Investigation of enterotoxigenic Escherichia coli (ETEC) vaccine candidates and identification of inhibitor of enterohemorrhagic Escherichia coli (EHEC) Type III secretion system effector NleB



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Kansas State University


Enterotoxigenic Escherichia coli (ETEC) is the most common cause of diarrhea in travellers and young children in developing countries. We previously characterized three vaccine candidates (MipA, Skp, and ETEC_2479) which effectively protected mice in an intranasal ETEC challenge model after immunization. However, these proteins are conserved not only in multiple ETEC isolates, but also in commensal bacteria. In this study, we examined the potential of these antigens to affect the host intestinal microbiota and subsequently found no significant impact on healthy of host after vaccination. In addition, we also optimized the types of adjuvants and forms of antigens and evaluated the efficacy in a mouse intranasal challenge model. Enterohemorrhagic Escherichia coli (EHEC) is an emerging zoonotic pathogen that cause global public health threads. EHEC possesses the potential to cause gastroenteritis, hemorrhagic colitis and hemolytic uremic syndrome (HUS), which may lead to renal failure. Type III secretion system (T3SS) is a hallmark of EHEC, characterized by the needle-like structure and a variety of effectors injected into host cells. NleB, one of T3SS effectors, is a glycosyltransferase with the ability to catalyze the transfer of N-acetyl-D-glucosamine (N-GlcNAc) to host proteins to suppress the activation of NF-kB signaling pathway. In this study, we employed luminescence-based glycosyltransferase assay and high-throughput screening using a chemical library of various compounds. A total of 128 chemicals was selected with significant inhibition on NleB glycosyltransferase activity for further pharmaceutical study as novel therapy against EHEC infection.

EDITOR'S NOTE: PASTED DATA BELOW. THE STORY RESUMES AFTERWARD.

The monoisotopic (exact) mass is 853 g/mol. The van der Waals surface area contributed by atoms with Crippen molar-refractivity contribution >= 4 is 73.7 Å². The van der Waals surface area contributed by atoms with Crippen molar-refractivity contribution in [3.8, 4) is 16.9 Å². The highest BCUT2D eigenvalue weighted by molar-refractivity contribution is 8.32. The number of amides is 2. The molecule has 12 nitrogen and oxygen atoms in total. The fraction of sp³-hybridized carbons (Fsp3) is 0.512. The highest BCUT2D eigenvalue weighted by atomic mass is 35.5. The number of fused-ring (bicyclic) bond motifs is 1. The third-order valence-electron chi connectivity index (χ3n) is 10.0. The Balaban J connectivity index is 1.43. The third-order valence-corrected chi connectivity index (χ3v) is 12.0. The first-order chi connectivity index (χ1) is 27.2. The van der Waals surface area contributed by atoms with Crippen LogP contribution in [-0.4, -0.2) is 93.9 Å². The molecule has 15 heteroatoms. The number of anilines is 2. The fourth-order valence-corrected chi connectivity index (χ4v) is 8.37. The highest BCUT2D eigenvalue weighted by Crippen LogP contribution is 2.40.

E.coli, vaccine, inhibitor, Type Three Secretion System, NleB

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Master of Science in Biomedical Sciences


Department of Diagnostic Medicine/Pathobiology

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Philip R. Hardwidge